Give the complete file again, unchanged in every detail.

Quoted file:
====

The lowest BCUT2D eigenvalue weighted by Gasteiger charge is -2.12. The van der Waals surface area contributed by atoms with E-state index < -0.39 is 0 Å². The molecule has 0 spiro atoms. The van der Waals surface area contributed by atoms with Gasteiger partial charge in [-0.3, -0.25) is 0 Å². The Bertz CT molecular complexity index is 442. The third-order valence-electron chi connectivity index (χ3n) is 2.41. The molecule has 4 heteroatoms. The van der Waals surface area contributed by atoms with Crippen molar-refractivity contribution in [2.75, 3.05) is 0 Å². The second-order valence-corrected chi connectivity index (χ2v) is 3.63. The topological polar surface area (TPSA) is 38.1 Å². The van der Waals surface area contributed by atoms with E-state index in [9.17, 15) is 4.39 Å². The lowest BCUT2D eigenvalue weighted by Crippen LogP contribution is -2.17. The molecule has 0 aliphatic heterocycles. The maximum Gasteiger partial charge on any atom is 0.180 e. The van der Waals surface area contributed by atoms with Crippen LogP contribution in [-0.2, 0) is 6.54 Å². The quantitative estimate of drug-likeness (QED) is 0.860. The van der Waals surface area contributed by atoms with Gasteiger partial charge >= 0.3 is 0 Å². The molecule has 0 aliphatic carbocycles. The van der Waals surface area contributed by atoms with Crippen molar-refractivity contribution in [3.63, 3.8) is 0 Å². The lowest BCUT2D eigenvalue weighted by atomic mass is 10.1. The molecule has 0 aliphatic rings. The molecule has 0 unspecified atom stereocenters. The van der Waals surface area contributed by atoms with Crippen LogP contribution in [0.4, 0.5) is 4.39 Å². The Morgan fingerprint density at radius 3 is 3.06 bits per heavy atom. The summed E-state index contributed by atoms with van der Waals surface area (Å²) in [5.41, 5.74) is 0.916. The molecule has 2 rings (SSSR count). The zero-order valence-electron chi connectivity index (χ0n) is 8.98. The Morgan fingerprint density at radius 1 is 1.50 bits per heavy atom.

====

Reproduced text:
The lowest BCUT2D eigenvalue weighted by Gasteiger charge is -2.12. The van der Waals surface area contributed by atoms with E-state index < -0.39 is 0 Å². The molecule has 0 spiro atoms. The van der Waals surface area contributed by atoms with Gasteiger partial charge in [-0.3, -0.25) is 0 Å². The Bertz CT molecular complexity index is 442. The third-order valence-electron chi connectivity index (χ3n) is 2.41. The molecule has 4 heteroatoms. The van der Waals surface area contributed by atoms with Crippen molar-refractivity contribution in [2.75, 3.05) is 0 Å². The second-order valence-corrected chi connectivity index (χ2v) is 3.63. The topological polar surface area (TPSA) is 38.1 Å². The van der Waals surface area contributed by atoms with E-state index in [9.17, 15) is 4.39 Å². The lowest BCUT2D eigenvalue weighted by Crippen LogP contribution is -2.17. The molecule has 0 aliphatic heterocycles. The maximum Gasteiger partial charge on any atom is 0.180 e. The van der Waals surface area contributed by atoms with Crippen LogP contribution in [-0.2, 0) is 6.54 Å². The quantitative estimate of drug-likeness (QED) is 0.860. The van der Waals surface area contributed by atoms with Gasteiger partial charge >= 0.3 is 0 Å². The molecule has 0 aliphatic carbocycles. The van der Waals surface area contributed by atoms with Crippen molar-refractivity contribution in [3.63, 3.8) is 0 Å². The lowest BCUT2D eigenvalue weighted by atomic mass is 10.1. The molecule has 0 aliphatic rings. The molecule has 0 unspecified atom stereocenters. The van der Waals surface area contributed by atoms with Crippen LogP contribution in [0.4, 0.5) is 4.39 Å². The Morgan fingerprint density at radius 3 is 3.06 bits per heavy atom. The summed E-state index contributed by atoms with van der Waals surface area (Å²) in [5.41, 5.74) is 0.916. The molecule has 2 rings (SSSR count). The zero-order valence-electron chi connectivity index (χ0n) is 8.98. The Morgan fingerprint density at radius 1 is 1.50 bits per heavy atom.